Other Opinions:
Rhinoa's Ramblings
Books and Other Thoughts

11 comments:

  1. Wow. This sounds fabulous. So fabulous I may have to break my vow of "no buying" before I really got started ;)
    I've never read anything by de Lint, but I did buy The Blue Girl not too long ago. Oh, how I want to get this one though!

    ReplyDelete
  2. I've been wanting to read this one for so so so long!! I love the Palencar cover too! His de Lint covers are always so good. Tamson house is the house in Moonheart which I read last year and I loved it. It was just as much a character of the book as any of the humans or other characters. You make me want to go out an read this now! I love the label "Rhinoa Challenge" :p Makes me laugh. I think there should be a mass Rhinoa Challenge and Nymeth Challenge with buttons and all!

    ReplyDelete
  3. You write such great reviews, Nymeth, this makes me want to pick up this book immediately. I'll have to find room in my tbr pile for it.

    ReplyDelete
  4. I echo Kim. You always write great reviews, Nymeth! I have never read anything by Charles de Lint, but I've one of his books which I had won from Rhinoa's giveaway during the BAFABW so I hope I'll get around to reading it soon. ;)

    ReplyDelete
  5. Charles de Lint is one of those writers that I knew I was going to love even before I had read any books by him, same for Neil Gaiman, and I think it'll be the same for Terri Pratchett.
    I really can't wait to read this and all of his other books that sit temptingly on our store' shelves. But for now I'll stick to what I already have...*sigh*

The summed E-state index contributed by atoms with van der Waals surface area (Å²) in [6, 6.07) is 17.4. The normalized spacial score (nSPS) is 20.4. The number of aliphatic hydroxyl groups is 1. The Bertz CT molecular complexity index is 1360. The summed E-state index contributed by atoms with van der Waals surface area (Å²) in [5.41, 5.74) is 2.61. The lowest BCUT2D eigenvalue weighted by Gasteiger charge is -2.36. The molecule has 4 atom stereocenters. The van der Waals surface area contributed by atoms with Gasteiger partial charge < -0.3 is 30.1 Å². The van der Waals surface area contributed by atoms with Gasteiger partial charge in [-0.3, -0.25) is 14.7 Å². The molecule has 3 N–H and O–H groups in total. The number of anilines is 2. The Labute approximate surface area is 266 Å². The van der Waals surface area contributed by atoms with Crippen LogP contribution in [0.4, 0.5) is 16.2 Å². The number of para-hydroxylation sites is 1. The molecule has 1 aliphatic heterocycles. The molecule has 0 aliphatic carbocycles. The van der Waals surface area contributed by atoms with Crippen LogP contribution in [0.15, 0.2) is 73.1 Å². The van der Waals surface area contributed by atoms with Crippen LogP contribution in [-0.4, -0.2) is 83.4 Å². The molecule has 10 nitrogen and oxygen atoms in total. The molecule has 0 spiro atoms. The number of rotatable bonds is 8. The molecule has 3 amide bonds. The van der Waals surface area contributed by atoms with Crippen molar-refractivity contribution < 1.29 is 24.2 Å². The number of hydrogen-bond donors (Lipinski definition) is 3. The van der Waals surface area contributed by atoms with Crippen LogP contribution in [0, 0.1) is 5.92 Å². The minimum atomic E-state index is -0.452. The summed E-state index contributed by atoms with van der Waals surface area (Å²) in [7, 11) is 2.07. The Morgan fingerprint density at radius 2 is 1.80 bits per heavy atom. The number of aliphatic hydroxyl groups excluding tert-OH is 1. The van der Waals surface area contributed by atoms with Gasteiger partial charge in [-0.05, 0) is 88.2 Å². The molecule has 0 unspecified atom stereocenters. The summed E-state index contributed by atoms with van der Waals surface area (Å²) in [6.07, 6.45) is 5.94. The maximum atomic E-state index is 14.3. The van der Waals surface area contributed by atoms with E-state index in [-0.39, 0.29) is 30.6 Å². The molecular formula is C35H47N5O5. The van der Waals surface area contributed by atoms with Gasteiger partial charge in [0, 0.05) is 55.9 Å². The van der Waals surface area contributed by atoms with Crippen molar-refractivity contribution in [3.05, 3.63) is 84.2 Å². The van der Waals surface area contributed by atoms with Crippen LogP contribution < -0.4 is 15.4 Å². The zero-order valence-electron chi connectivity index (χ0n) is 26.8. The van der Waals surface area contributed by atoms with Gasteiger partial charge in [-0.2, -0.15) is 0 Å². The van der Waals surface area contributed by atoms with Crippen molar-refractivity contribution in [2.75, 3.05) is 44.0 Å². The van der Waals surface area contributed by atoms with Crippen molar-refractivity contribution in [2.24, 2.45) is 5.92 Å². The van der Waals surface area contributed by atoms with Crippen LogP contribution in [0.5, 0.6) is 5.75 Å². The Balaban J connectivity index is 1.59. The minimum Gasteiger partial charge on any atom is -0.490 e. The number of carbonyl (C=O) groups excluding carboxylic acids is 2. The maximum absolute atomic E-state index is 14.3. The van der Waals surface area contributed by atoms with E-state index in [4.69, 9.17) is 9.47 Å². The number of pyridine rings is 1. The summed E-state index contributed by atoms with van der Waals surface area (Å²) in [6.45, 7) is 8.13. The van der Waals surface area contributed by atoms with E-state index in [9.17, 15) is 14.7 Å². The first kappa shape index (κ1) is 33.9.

ReplyDelete
  6. I am so glad you enjoyed this as much as I did, the stories are so beautiful despite being tinged with sadness. I just read The Onion Girl which I also higly recommend if you have the de Lint bug. (Chris maybe next year for the challenge you never know!).

    ReplyDelete
  7. what an interesting connecting theme!

    i must say they all sound interesting (of the ones you mentioned) i tried to pick out one particular one, like the tree one, but then i like the sound of the wish one too - and the then the gargoyle one too!!

    very cool

    ReplyDelete
  8. I read my first Charles de Lint last year and now I have Moonheart (gee, there's a trivia there posted by Chris) and Memory and Dream, both unread at this point. Hahaha! I hope I can find a copy of this here. I think the only other available de Lint books I see here is Widdershins.

    Oh and I've been meaning to say comment that you have a lovely photo of fairies above. Really nice.

    ReplyDelete
  9. Debi: I've heard great things about The Blue Girl to! And if your vow hasn't started yet, technically it wouldn't be breaking it :P

    Chris: It is a gorgeous cover! Tamson house sounds so so cool. I really want to read Moonheart. We totally should have made buttons! :P But seriously now, it would be cool to do this on a larger scale, maybe next year... a challenge in which people swap reading lists.

    Kim: Aww, thank you! I hope you enjoy this one if you do pick it up!

    Melody: Thank you :) I hope you enjoy that de Lint book! It seems to be hard to go wrong with him.

    Valentina: Yeah, though the temptation is great I'm trying to stick to what I have too. Therefore, The Onion Girl will be my next de Lint. Which Terry Pratchett are you planning on reading?

    Rhinoa: Thanks for picking this one for me to read :) I actually own a copy of The Onion Girl, and I'll read it next month or so for the Once Upon a Time Challenge (yes, I've already made the list in my head :P). I'm really looking forward to it!

    JP: They are all very interesting premises, aren't they? And he executes them well, too.

    Lightheaded: I've heard great things about Widdershins too. Like I said to Melody, it seems to be hard to go wrong with him. And thank you! I'm glad you like it :)

    ReplyDelete
  10. This is one I hope to pick up during the upcoming fantasy challenge. It has been too long since I've read any De Lint and I need to remedy that!

    ReplyDelete
  11. I have this one sitting in my tbr pile right now! I'm very excited to get to it, especially since I read your wonderful review. :-)

    ReplyDelete

Thank you so much for taking the time to comment - interaction is one of my favourite things about blogging and a huge part of what keeps me going.